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D. Garcia-Ayuso, M. Salinas-Navarro, I. Cánovas-Martínez, M. Agudo-Barriuso, R. D. Lund, M. Vidal-Sanz, M. P. Villegas-Pérez; Long-Term Effects of Light Exposure on the Albino Rat Retina. Invest. Ophthalmol. Vis. Sci. 2009;50(13):3612.
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To investigate long term light-induced retinal degeneration in the albino rat and to compare it with light-induced retinal degeneration in the pigmented rat (Marco-Gomariz et al, J Comp Neurol 498(2006):163-179) and inherited retinal degeneration in the dystrophic RCS-p+ rat (Villegas-Pérez et al., J. Comp. Neurol. 392 (1998): 58-77; Wang et al., Curr. Eye Res. 27(2003): 183-196).
Sprague-Dawley rats were exposed to light (3000 lux) for 48 hours. The left pupil was previously dilated with topical atropine. Before processing, the eye fundus was inspected, Horseradish Peroxidase (HRP) was injected intravenously or Fluoro-gold (FG) was applied to the superior colliculli to retrogradely label Retinal Ganglion cells (RGCs). Animals were processed between 0 and 9 months after light exposure (ALE) and the retinas dissected as whole mounts or cross-sectioned and reacted for HRP demonstration or incubated with antibodies. The retinas were examined and photographed and reconstructions of the whole mounts were made using Image-Pro Plus 5.0 for Windows®. FG-labelled RGCs were counted in each retina using the same software (Salinas-Navarro et al., Vision Res. 49(2009): 115-126).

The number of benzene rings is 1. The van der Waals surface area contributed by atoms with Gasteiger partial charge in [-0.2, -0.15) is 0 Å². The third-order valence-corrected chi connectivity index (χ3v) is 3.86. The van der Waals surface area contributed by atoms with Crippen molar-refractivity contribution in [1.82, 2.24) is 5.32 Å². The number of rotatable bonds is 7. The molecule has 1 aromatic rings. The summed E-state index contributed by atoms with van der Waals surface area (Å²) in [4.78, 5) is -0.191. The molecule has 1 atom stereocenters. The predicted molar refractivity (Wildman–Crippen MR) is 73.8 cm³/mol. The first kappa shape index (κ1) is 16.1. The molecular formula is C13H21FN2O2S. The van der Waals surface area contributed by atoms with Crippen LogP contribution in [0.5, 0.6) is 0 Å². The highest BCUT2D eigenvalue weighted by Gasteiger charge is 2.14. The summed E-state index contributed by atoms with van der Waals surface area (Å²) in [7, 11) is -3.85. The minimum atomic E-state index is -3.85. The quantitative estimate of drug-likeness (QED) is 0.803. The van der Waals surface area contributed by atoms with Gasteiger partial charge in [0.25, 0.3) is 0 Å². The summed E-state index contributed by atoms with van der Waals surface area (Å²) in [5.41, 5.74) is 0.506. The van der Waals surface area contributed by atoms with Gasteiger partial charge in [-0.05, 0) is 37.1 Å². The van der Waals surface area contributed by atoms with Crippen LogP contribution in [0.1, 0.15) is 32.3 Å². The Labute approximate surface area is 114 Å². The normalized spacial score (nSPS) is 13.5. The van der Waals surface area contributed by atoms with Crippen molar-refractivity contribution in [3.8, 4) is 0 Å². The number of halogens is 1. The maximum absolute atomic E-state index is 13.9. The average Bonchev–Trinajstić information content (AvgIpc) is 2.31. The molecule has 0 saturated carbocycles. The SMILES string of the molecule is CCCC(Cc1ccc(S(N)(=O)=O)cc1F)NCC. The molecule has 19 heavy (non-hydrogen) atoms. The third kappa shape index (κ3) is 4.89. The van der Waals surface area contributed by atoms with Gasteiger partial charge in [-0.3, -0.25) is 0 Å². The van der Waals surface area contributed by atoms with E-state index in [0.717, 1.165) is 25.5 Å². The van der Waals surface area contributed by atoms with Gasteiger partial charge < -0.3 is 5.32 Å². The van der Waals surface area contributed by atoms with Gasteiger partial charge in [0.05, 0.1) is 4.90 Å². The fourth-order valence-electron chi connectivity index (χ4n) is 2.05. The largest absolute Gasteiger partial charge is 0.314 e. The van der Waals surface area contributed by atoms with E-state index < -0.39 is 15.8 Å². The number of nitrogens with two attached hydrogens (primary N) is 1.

Albino rats showed in the first week ALE an arciform area of heightened light sensitivity in the superotemporal retina that exhibited HRP leakage. Photoreceptor loss later spread throughout the retina. Three months ALE the outer nuclear layer had almost completely disappeared, while the other retinal layers showed a reduction in thickness. Photoreceptor degeneration proceeded at a faster pace in the left dilated eyes than in the right non-dilated eyes, but only during the first month ALE. Both retinas of the animals processed 6 months or more ALE showed thinning of the main retinal vessels and compression of the nerve fiber layer axons by the innermost retinal vessels. The numbers of RGCs decreased in both eyes significantly six or more months ALE.
Light-induced retinal degeneration affects with time all the retinal layers and proceeds faster in albino than in pigmented rats, but at a similar rate to the degeneration found in dystrophic RCS rats. Both inherited and light-induced retinal degeneration affect with time all retinal layers causing vascular and axonal alterations that are therefore secondary to photoreceptor degeneration and not inherent to the disease.
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